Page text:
Only one day of the beetleweight competition is available on YouTube at time of writing: Beetleweights Day 1. In addition to Motorama, the 3lbers have iterated their designs and, by the time you read this, will have competed in an internal competition in late April.
Blasphemi (Fights: Blasphemi vs. Purple Nation Army) is a 3lb ring spinner, a challenging design, especially in such a small weight class. Blasphemi lost both of its fights, but the ring spinning system remained functional through most of its run and the ring took very little damage. The team plans to make the ring even more robust by improving the wheel interface with the internal surface and making the ring out of a single piece of material.
Insaniti (Fights: Insaniti vs. Carotz, Grudge match vs. Singulariti) is a vertical spinner. Unfortunately, Insaniti also lost both of its fights, but saw better performance in a grudge match with another RoboJackets bot and demonstrated solid spinning. The major flaw with the design is that there is an angle the robot can rest on that prevents it from righting itself and losing by knockout. Eliminating this is a major improvement for future iterations.
Papajonni (Fights: Papajonni vs. Walter, Papajonni vs. Purple Nation Army) is a horizontal spinner. The team took on a bold approach, aiming to build their motor into their weapon, however issues with implementing the design prevented it from functioning properly in competition. The team plans to change to a more typical belt and pulley design for their next version.
RickandMorti (Fights: RickandMorti vs. Rachet) is another horizontal bar spinner, using the more standard belt and pulley design. The team fought two other horizontal spinners, and lost both matches, resulting in elimination. The team attributes their performance to the fact that their weapon system drew so much power that they could not simultaneously run the weapon and drive. The team plans to adjust this to enable better overall function in their next iteration.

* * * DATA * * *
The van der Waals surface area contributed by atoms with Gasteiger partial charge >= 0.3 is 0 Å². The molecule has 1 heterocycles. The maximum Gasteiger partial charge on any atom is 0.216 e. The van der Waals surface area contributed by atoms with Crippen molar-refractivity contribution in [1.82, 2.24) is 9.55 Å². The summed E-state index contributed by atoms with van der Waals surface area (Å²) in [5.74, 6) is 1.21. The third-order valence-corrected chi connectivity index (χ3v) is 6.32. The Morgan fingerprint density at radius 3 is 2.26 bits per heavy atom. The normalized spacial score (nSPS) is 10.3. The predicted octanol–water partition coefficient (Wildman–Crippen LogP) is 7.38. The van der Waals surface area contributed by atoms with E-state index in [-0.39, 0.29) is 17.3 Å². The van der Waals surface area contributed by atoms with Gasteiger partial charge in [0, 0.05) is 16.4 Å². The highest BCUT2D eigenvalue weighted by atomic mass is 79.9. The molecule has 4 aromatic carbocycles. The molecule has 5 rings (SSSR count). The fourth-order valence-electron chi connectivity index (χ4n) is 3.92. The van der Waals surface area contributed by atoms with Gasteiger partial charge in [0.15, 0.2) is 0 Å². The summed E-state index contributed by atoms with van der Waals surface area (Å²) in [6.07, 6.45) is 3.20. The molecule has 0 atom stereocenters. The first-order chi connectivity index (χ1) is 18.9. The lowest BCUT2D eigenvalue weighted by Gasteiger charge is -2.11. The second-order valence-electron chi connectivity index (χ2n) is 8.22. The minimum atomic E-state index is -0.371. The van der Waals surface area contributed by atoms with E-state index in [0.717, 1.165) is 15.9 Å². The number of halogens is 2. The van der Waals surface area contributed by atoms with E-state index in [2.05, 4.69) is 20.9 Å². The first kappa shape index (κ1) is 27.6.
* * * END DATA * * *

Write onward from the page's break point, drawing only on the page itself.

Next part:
Singulariti (Fights: Singulariti vs. Strong 4, Singulariti vs. Malice, Singulariti vs. Up Chuck) was another vertical spinner, utilizing a four-wheeled drive system and 3D printed armor, among other components. It had the best competition performance among the 3lbers, going 2-2. The weapon system was robust and gave solid hits, disabling one opponent’s weapon system with a belt hit, and flipping another opening up on their side, resulting in a KO. The main improvements are small tweaks to armor and mechanical systems, as well as making a more robust electronics system.
Velociti (fights: Velociti vs. Starchild) is the third and final horizontal spinner this year, also using a simple belt-pulley weapon system. It also went 0-2, and was eliminated. The robot was robust enough to remain functional across both matches, however moving forward the team plans to increase defenses with thicker and more robust armor.
Despite limited competition performance at Motorama, the team demonstrated feasibility of a few difficult to implement robot designs, and saw some successful wins in both weight classes. The cherry on top of the experience was a rumble with all the 3lb bots (and one joke “robot” known only as Vijay Car) against Chonkii and Crab King (an iteration on a RoboJackets robot by RoboJackets Alumni), which you can watch here: RJ (and Alumni) Rumble.